This proposed road is the result of the Peace Agreement with Egypt and trilateral peace talks between Jordan, Israel and the United States. All sides have agreed in principle on the need to build a road connecting Jordan, Israel and Egypt.

This road is designed to bypass the cities of Aqaba and Eilat providing a link between Aqaba and Ras al Naqab in Egypt via Israeli territory. This link would provide the shortest time and distance link from Cairo and Suez to Aqaba and Saudi Arabia, saving as much as 6 hours and 70kms travel. Accordingly, this project may have profound implications for improving the capacity of the region as a logistic gateway for trade between North Africa and Asia.

Israel is planning a major highway designed to divert traffic to and from the Eilat Port away from the coastal road that transverses downtown Eilat. This road will meet up with the Arava highway (Road 90) near the Aqaba-Eilat Peace Airport and new border crossing. The latter section of this road could be easily integrated into the proposed international system, enhancing the functionality of the international road.

The primary benefits to be gained from this project are:

  • opportunity to solve traffic congestion and ecological problems in Eilat, enhancing the citys attraction as a tourist destination;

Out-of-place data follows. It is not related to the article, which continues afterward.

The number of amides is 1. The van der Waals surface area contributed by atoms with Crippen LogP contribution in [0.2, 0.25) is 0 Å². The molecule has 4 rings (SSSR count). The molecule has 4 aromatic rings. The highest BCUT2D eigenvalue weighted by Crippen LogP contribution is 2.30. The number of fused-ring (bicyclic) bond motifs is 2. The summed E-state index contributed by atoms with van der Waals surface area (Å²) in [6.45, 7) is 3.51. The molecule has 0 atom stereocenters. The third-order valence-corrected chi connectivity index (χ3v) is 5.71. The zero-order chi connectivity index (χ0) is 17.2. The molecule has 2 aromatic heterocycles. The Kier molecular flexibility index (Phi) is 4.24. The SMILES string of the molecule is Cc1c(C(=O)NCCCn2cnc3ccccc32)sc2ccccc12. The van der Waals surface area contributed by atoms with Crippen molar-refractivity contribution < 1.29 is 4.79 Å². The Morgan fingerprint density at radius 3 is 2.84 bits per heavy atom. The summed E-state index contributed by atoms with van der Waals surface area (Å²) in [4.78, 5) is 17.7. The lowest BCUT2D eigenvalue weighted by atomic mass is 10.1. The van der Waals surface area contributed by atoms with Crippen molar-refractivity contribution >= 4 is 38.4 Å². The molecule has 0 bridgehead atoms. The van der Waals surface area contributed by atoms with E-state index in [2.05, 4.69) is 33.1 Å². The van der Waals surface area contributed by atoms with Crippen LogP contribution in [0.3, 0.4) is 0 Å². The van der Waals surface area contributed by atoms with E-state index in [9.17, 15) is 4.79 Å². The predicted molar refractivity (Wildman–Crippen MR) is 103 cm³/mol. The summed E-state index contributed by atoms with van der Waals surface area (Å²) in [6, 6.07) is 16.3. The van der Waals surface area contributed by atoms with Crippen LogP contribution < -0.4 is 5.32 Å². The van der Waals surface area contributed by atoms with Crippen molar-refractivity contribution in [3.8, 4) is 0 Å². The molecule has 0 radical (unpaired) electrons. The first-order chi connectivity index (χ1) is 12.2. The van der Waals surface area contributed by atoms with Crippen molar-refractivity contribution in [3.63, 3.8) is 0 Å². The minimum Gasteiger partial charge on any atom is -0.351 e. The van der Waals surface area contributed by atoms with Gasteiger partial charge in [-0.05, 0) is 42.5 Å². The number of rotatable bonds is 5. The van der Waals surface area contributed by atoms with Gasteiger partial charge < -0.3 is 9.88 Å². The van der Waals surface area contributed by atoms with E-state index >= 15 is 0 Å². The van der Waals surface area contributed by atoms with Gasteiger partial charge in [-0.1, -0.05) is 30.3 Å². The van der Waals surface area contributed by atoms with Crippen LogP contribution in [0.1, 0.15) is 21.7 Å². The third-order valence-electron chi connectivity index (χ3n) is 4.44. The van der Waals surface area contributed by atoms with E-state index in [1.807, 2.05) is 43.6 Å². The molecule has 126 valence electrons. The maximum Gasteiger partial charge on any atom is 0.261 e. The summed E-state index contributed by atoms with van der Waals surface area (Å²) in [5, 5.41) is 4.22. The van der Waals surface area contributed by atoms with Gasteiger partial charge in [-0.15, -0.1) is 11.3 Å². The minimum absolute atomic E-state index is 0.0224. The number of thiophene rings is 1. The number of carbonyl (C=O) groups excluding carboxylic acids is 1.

• facilitation of access to the Port of Eilat and points south;
  • facilitation of Israeli and transit traffic to the Port of Aqaba;
  • facilitation of access to the Aqaba-Eilat Peace Airport;
  • facilitation of traffic between Egypt and Jordan and provision of a land link between Egypt and the Persian Gulf States.

An estimation of current demand for the road (based on annual passenger crossings on the Nuweiba-Aqaba ferry) comes to 1.2 million annually. The estimated cost of the road comes to approximately $100 million. The entire road, or sections of it could be operated as a toll road.

Border Crossing at Ein Netafim

Development of the Ein Netafim-Aqaba Road rdevelopment of the border crossing at Ein Netafim to process transit traffic. This project is elaborated in the blueprint for development of the Eilat Municipality and the Eilot Region. Development of the border crossing includes: construction of a terminal for customs, security and passport control, and development of support services such as storage, customs clearance agents, car rentals and public transportation. It will reduce the load on the Taba crossing to a large extent, and reduce traffic through Eilat on the coastal road.

Economic calculations are based on projected traffic which is estimated to be approximately 70% of the traffic expected for the Israeli- Jordanian border crossing. Three alternatives were developed, to match various project scopes:

 

Large

Medium

Small

Total Designated Area

700 thou. sq. m.

160 thou. sq. m.

80 thou. sq. m.

Terminal Size

2,000 m2

1,500 m2

700 m2

Warehouses

80,000 m2

60,000 m2

30,000 m2

Commercial

7,000 m2

no

no

Parking

1,000 vehicles

500 vehicles

300 vehicles

Investment

$58 million

$26 million

$14 million

Revenues

$6.5 million

$ 3 million

$1.5 million

Source: Development Plan for the Eilat-Eilot Region